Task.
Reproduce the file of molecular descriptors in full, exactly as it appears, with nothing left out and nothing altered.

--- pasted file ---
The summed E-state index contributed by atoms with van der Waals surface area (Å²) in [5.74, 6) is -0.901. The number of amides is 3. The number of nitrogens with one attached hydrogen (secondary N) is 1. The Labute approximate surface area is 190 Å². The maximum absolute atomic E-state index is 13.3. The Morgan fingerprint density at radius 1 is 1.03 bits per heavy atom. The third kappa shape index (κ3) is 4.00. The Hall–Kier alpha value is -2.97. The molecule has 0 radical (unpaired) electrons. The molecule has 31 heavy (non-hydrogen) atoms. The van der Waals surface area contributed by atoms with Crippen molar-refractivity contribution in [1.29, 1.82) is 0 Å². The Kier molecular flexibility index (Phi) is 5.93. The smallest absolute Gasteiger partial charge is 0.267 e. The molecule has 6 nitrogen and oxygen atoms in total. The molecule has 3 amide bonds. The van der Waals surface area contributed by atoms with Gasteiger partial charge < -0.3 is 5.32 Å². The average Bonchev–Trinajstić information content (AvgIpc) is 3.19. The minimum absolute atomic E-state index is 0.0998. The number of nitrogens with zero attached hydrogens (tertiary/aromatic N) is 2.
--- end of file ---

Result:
The summed E-state index contributed by atoms with van der Waals surface area (Å²) in [5.74, 6) is -0.901. The number of amides is 3. The number of nitrogens with one attached hydrogen (secondary N) is 1. The Labute approximate surface area is 190 Å². The maximum absolute atomic E-state index is 13.3. The Morgan fingerprint density at radius 1 is 1.03 bits per heavy atom. The third kappa shape index (κ3) is 4.00. The Hall–Kier alpha value is -2.97. The molecule has 0 radical (unpaired) electrons. The molecule has 31 heavy (non-hydrogen) atoms. The van der Waals surface area contributed by atoms with Crippen molar-refractivity contribution in [1.29, 1.82) is 0 Å². The Kier molecular flexibility index (Phi) is 5.93. The smallest absolute Gasteiger partial charge is 0.267 e. The molecule has 6 nitrogen and oxygen atoms in total. The molecule has 3 amide bonds. The van der Waals surface area contributed by atoms with Gasteiger partial charge < -0.3 is 5.32 Å². The average Bonchev–Trinajstić information content (AvgIpc) is 3.19. The minimum absolute atomic E-state index is 0.0998. The number of nitrogens with zero attached hydrogens (tertiary/aromatic N) is 2.